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Old June 27th, 2008, 07:23 AM   #401
brianmoon85
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Quote:
Originally Posted by Galls View Post
Your Location says NY.
I represent all those cities. I am relocating to Nicaragua this month. I have homes in Seoul, Tokyo, NYC, Managua, and San Jose CR just FYI.
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Old June 27th, 2008, 04:27 PM   #402
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Canadian radio news speculated last night that a (quote) ''mass exodus'' of cars off of US roads will have taken place by year's end -- uh, yeah, sure....
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Old June 28th, 2008, 04:20 AM   #403
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^ Yeah, and Bush will be lovingly remembered in the future.
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Old June 28th, 2008, 07:27 AM   #404
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Quote:
Originally Posted by ramvid01 View Post
Actually to be honest, you'd be lucky to even have a sidewalk in suburbs.
maybe where you live
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Old June 28th, 2008, 06:12 PM   #405
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Don't American cities have Park & Rides? Most (big) European cities have got P&R's, and most of them are well-used.
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Old June 28th, 2008, 06:12 PM   #406
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Don't American cities have Park & Rides? Most (big) European cities have got P&R's, and most of them are well-used.
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Old June 28th, 2008, 07:38 PM   #407
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Quote:
Originally Posted by X38 View Post
Don't American cities have Park & Rides? Most (big) European cities have got P&R's, and most of them are well-used.
Most Park & Rides are associated with rail-based transit which is sorely lacking in the US. Without a massive advertising/educational campaign, I do not think people would be willing to park their cars in order to board a bus. However, given the rising cost of fuel, people may begin to change their attitudes.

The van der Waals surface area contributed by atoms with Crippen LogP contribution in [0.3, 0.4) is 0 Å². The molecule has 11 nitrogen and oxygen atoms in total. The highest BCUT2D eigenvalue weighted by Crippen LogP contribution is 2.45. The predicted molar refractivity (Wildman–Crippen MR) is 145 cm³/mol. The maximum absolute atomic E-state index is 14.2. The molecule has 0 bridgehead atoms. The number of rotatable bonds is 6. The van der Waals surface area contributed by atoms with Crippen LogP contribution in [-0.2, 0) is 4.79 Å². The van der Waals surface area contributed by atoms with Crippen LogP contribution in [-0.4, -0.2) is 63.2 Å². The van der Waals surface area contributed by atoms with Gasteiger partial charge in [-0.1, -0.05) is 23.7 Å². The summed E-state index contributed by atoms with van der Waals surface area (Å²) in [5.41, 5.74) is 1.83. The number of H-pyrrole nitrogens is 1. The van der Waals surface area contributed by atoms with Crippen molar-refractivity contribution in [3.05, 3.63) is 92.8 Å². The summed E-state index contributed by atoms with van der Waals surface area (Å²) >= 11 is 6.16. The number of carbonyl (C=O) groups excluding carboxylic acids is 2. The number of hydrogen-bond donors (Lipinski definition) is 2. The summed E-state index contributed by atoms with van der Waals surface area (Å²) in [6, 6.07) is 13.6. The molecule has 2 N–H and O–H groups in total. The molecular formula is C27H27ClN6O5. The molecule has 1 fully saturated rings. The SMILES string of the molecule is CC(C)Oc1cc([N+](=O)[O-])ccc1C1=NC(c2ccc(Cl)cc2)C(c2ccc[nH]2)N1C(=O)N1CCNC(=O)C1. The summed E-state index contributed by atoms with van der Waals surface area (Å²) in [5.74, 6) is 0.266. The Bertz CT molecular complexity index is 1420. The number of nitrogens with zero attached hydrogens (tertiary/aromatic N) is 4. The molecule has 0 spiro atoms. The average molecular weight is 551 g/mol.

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Old June 29th, 2008, 06:07 AM   #408
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Quote:
Originally Posted by Gil View Post
Most Park & Rides are associated with rail-based transit which is sorely lacking in the US. Without a massive advertising/educational campaign, I do not think people would be willing to park their cars in order to board a bus. However, given the rising cost of fuel, people may begin to change their attitudes.
There are TONS of Park and Rides in the DC area for bus use, whether they are stand alone parking lots or are connected to a Metro Station. Every day the lots get packed.
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Old June 29th, 2008, 11:45 AM   #409
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Park and rides centers for buses and sounder commuter rail here have growing out of control in Seattle metro area. They have been adding direct HOV access so buses don't have to weave across the lanes to the exit which is time consuming. They also have been expanding parking spaces, too.
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Old June 29th, 2008, 12:42 PM   #410
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All right, in Antwerp, we have P&R's at tram terminuses and P&R's for buses? Which ones do you think are the most popular? The tram-P&R's naturally.
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Old June 30th, 2008, 03:57 AM   #411
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Quote:
Originally Posted by Galls View Post
Your Location says NY.
it's not that it's weird that you're questioning where somebody lives when they KNOW WHERE THEY LIVE, it's weird that you were looking for their location...
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Old July 2nd, 2008, 08:34 PM   #412
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This depends on where you live. Maybe on the far flung stops in DC you have to drive, but every damn person I'm friends with in Chicago just walks to the train station to take them downtown. No one drives (hell, there wouldn't be anywhere to park anyway).

There ARE some good places in the US where you can easily just walk to a station.